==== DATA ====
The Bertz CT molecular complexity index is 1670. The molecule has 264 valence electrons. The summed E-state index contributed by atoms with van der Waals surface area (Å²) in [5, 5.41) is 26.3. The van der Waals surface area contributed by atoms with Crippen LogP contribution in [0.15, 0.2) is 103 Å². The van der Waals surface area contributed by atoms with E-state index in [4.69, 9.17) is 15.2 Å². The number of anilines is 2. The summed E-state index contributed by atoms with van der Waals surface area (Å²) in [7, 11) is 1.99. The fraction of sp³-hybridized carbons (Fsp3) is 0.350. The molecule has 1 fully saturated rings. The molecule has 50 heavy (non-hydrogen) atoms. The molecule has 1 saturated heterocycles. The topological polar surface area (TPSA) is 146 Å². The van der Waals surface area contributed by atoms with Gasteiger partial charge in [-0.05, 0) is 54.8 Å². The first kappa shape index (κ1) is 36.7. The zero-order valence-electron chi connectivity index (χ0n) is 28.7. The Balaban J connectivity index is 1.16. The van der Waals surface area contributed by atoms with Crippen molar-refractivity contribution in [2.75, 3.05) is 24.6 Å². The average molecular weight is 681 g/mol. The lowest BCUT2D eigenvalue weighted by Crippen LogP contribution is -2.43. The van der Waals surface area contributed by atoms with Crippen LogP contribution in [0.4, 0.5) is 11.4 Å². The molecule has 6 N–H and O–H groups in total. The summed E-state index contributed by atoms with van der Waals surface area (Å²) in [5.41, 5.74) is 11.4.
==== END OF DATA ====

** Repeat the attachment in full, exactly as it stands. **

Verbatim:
The Bertz CT molecular complexity index is 1670. The molecule has 264 valence electrons. The summed E-state index contributed by atoms with van der Waals surface area (Å²) in [5, 5.41) is 26.3. The van der Waals surface area contributed by atoms with Crippen LogP contribution in [0.15, 0.2) is 103 Å². The van der Waals surface area contributed by atoms with E-state index in [4.69, 9.17) is 15.2 Å². The number of anilines is 2. The summed E-state index contributed by atoms with van der Waals surface area (Å²) in [7, 11) is 1.99. The fraction of sp³-hybridized carbons (Fsp3) is 0.350. The molecule has 1 fully saturated rings. The molecule has 50 heavy (non-hydrogen) atoms. The molecule has 1 saturated heterocycles. The topological polar surface area (TPSA) is 146 Å². The van der Waals surface area contributed by atoms with Gasteiger partial charge in [-0.05, 0) is 54.8 Å². The first kappa shape index (κ1) is 36.7. The zero-order valence-electron chi connectivity index (χ0n) is 28.7. The Balaban J connectivity index is 1.16. The van der Waals surface area contributed by atoms with Crippen molar-refractivity contribution in [2.75, 3.05) is 24.6 Å². The average molecular weight is 681 g/mol. The lowest BCUT2D eigenvalue weighted by Crippen LogP contribution is -2.43. The van der Waals surface area contributed by atoms with Crippen LogP contribution in [0.4, 0.5) is 11.4 Å². The molecule has 6 N–H and O–H groups in total. The summed E-state index contributed by atoms with van der Waals surface area (Å²) in [5.41, 5.74) is 11.4.